5 examples of tech that can be used for retrieval practice

‘Retrieval practice’ (the testing effect) is the act of recalling information. Research suggests this approach, alongside spaced practice,  helps consolidate information into long-term memory.  In other words, a test can make the memory more secure and less likely to be forgotten. The effectiveness of ‘retrieval practice’ has been generally accepted but if you are like me, I get a little bored using the same activities. So if you like a bit of edtech and are looking for some fresh ideas, why not try some of the following:


1.Use a scrabble generator. The students will need to use the tiles with the topic you have given (go with a previous topic you have covered some time back) and let the students find keywords that are relevant. Extend it by asking for definitions or what they know during class discussion. The tech for this is really easy and can be saved for future use.

2. Sorting  games can be really good fun but appropriately challenging. I use Vortex at the front of my class and ask for volunteers to identify similar policies between Russian Tsars for instance. It is a low stakes approach because if they get it wrong, the information simply drifts back to the middle.  I create the games based upon previous learning to identify continuity and change over time.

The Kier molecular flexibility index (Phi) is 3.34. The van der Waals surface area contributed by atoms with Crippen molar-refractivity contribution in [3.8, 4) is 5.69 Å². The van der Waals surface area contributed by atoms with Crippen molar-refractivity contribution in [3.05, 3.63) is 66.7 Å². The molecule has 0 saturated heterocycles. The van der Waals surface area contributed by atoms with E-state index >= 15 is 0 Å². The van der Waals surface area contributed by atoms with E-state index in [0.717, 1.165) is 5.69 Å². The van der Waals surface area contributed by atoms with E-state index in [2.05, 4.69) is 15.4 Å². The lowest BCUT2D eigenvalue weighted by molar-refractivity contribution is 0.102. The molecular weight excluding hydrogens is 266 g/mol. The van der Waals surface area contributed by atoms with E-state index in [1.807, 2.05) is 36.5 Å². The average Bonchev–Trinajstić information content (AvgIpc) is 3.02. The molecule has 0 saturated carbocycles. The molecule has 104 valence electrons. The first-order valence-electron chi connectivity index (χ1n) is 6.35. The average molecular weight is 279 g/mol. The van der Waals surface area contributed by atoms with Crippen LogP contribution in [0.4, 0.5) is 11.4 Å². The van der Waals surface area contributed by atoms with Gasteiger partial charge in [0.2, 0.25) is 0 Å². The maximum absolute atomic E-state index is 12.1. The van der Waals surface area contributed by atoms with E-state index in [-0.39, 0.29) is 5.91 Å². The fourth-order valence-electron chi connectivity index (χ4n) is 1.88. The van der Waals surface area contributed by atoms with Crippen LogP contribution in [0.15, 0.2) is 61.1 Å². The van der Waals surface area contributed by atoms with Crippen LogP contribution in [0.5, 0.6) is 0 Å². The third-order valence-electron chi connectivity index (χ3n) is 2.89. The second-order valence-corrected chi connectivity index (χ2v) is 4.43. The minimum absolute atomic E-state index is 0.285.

3. If you like creating revision games then a good and free platform can be found on Quizzizz. This is really easy to set up and often, I will ask students to create them to share with other students as part of their revision. It gives the students an option to even practice the quiz before taking it and flashcards can be created for the quiz too!

4. Probably more suitable for younger learners, the new Educandy offers a new game creation service. It has cute little graphics and a range of gaming options including anagrams and matching games.

5. Purpose Games is a free platform for creating and or playing simple educational games. The service currently gives users the ability to create seven types of games. Those game types are image quizzes, text quizzes, matching games, fill-in-the-blank games, multiple choice games, shape games, and slide games. Great for uploading the links to your virtual learning environments. Why not get your students to create some games as part of their homework!

I use all of these pieces of tech alongside my revision cafe menu and podcasts to constantly revisit material. Do you have any examples you would want to share?